Helen took us through the process that had led up to the new specifications, giving the wider context and explaining the roles taken by different bodies. A key challenge had been the staggered introduction of the reforms, resulting in not inconsiderable confusion for parents and teachers. Helen then focused on how best to choose the specification which was right for pupils, highlighting the need to look at question types, length of examinations, differences in approaches and clarity of assessment criteria. Helen advised teachers that the most important questions to consider were:

Validity – does the exam test what it is meant to be testing?

Reliability – does it test fairly?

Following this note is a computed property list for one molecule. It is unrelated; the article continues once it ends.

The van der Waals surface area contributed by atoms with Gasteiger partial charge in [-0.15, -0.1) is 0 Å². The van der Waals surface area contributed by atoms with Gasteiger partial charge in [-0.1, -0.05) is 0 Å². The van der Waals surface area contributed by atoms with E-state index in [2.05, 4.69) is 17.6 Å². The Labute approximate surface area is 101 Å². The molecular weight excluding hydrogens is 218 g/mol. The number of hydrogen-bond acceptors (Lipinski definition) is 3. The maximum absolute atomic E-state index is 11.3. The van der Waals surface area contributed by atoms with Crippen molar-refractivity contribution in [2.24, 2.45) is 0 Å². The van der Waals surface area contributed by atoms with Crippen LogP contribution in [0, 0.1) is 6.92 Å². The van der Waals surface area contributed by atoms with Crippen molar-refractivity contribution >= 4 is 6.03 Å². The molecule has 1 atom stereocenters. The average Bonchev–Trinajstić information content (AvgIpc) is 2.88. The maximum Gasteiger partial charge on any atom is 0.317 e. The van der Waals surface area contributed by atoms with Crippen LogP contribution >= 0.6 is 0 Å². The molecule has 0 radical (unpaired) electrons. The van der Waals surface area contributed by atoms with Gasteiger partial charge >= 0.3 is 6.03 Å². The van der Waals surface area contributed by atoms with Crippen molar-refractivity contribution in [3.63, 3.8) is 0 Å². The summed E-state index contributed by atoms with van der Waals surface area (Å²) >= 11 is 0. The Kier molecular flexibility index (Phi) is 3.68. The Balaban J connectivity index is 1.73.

Accessibility – does it allow the whole cohort to show what they know, understand and can do?

Helen was kind enough to make her presentation available on her web page immediately after the conference and the full Powerpoint in pdf form can be found at http://helenmyers.blogspot.co.uk/.

Jenny Davey 



Simon Barlass: Thoughts on the new A Levels for Modern Languages

Simon had spent a considerable amount of time researching and comparing the draft specifications and sample papers offered by AQA, OCR and Edexcel and, more importantly, he had been in touch with the boards right up until a few days preceding this talk. He was therefore in a very strong position to offer his thoughts and, as someone who, like everyone in the audience, has to make a decision sooner or later on which board to choose for A-Level language teaching in September, his succinct and objective summaries were most informative.